It's fairly common practice for a filmmaker to round up a selection of their inspirations for a new project in preparation of filming, and screen them for cast and crew -- Martin Scorsese and Christopher Nolan are among those well known for the practice of late. While Hanson was committed to an unstyilized approach that didn't directly nod to the past of the crime genre, he wasn't above showing some of their influences to the cast and crew. According to Amy Taubin in Sight & Sound, Hanson screened Vincente Minnelli's "The Bad And The Beautiful," for its depiction of classic Hollywood, Nicholas Ray's "In A Lonely Place," for its look at the dark underbelly of that world, Don Siegel's "The Lineup" and "Private Hell 36" for the efficiency of its storytelling, and Robert Aldrich's "Kiss Me Deadly" for its look at a future-conscious 1950s atomic age. Furthermore, Hanson and DoP Dante Spinotti looked at the Cinemascope look of Minnelli's "Some Came Running" and Douglas Sirk's "The Tarnished Angels" as inspiration for their widescreen framing, while Russell Crowe took Sterling Hayden in Kubrick's "The Killing" for inspiration for his take on Bud White.
One of the ways that Hanson and co. made the film viable on a mere $35 million budget was by vowing to shoot as much as possible on standing L.A. locations. As much as the City of Angels likes to tear down and rebuild its past, there's plenty of 1950s era-architecture still around, and only the Victory Motel set at the end of the movie had to be built as a standing set (in part because it got shot to pieces). Even then, it wasn't on a studio backlot, but on the Baldwin Hills oilfields in Culver City. In terms of a tour of the rest of the city, you can find the cops' HQ in LA City Hall, on 200 North Spring Street -- which was also police headquarters in "Dragnet." The premiere of "When Worlds Collide," the site of Jack Vincennes' pot bust, was at an abandoned bank building on 5620 Hollywood Boulevard, while the famous globe of Crossroads of the World on 6671 Sunset Boulevard provided the exterior for Sid Hudgens' office. Location favorite Boardner's on 1652 North Cherokee Avenue (also seen in "Ed Wood") is where Dudley Smith and Bud White meet, and Jack suffers a crisis of conscience at Bob's Frolic Room on 6245 Hollywood Boulevard, while the Liquor Store where White meets Lynn Bracken for the first time is Ramon's Cane Shop on 1277 South Cochran Avenue. The Nite Owl Cafe was in fact the J&J Sandwich Shop on 119 East 6th Street, while Pierce Patchett's home is the gorgeous 1929 Lovell House on 4616 Dundee Drive. The body of bisexual actor Matt Reynolds is found on the Hollywood Center Motel on 6720 Sunset Boulevard, and Exley and White come across the real Lana Turner in the Formosa Cafe on 7156 Santa Monica Boulevard. And in the less glamorous side of things, Mrs Lefferts' home is in Elysian Park, Lynn Bracken's is on Wilcox Avenue, the Nite Owl suspects were found on Avenue 27 in Lincoln Heights, and Jack and Ed interview an informant at Bellevue and Marion in Echo Park.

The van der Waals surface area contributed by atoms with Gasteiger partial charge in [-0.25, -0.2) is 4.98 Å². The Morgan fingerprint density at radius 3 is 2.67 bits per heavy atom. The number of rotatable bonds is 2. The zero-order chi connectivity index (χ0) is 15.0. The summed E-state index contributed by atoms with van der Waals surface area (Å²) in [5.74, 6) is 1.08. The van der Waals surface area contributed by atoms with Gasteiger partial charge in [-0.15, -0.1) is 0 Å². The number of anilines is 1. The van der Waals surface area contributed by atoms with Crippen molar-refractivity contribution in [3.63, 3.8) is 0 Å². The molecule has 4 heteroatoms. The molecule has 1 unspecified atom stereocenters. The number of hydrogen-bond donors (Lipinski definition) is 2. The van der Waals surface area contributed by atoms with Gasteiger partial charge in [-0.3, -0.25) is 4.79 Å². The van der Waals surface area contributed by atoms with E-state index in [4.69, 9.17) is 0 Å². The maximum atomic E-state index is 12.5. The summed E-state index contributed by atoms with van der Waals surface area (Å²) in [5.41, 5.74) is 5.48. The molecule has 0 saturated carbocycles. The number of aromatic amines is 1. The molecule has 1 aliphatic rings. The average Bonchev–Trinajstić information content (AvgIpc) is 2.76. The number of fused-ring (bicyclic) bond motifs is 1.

Even before the film was made, there'd been talk of turning "L.A. Confidential" into a miniseries, or HBO show, so it's no surprise that the film's success saw New Regency put together a TV version of the material in 2000. Penned by Walon Green ("Sorceror," "Robocop 2"), it toplined a pre-"24" Kiefer Sutherland as Jack Vincennes, less Dean Martin-type smoothie and more haunted, generic 1950s Jack Bauer, with Josh Hopkins ("Cougar Town") as Bud White, David Conrad ("The Ghost Whisperer") as Ed Exley, Pruitt Taylor Vince as Sid Hudgens, "Alias" star Melissa George as Lynn Bracken (now a Marilyn Monroe impersonator), TV vet Tom Nowicki as Dudley Smith, "Breaking Bad" star Anna Gunn as a junkie hooker, and most unlikely of all, Eric Roberts taking over from David Strathairn as Pierce Patchett. The pilot was included on the recent DVD/Blu-ray re-release of the film, and it's not hard to see why it wasn't picked up: necessarily watered down, it's pretty much a generic cop show in period garb, and virtually every actor is woefully miscast (Hopkins probably fares the best, but pales in comparison to Russell Crowe's performance). Still, it serves as an interesting curio. Back on the big screen, soon after the first book in the L.A. Quartet made it to the screen in Brian De Palma's unbelievably awful 2006 film "The Black Dahlia," Joe Carnahan came incredibly close to making "White Jazz," with George Clooney and Chris Pine in the lead roles. The book features Dudley Smith and Ed Exley in the lead roles, but neither would have featured in the film, due to the characters being owned by New Regency as part of the "L.A. Confidential" deal, and Carnahan had renamed the characters in his script (which makes sense, given that Smith is killed at the end of Hanson's film). Just as Carnahan got his project going, news also emerged from TMZ that Hanson and Helgeland were working on their own sequel, with an original story focusing on White and Exley. No details have emerged since, so it's unclear if the project is still in development (Hanson's been in poor health recently, replaced for the last few weeks of the upcoming "Chasing Mavericks" after heart surgery), while Carnahan's film hit the blocks after Clooney dropped out, although he told us recently it may yet be revived. Still, we may get some Ellroy on the big screen before too long -- only last week, it was reported that "I Am Love" director Luca Guadagnino is attached to an adaptation of "The Big Nowhere," from "Harry Potter" producer David Heyman.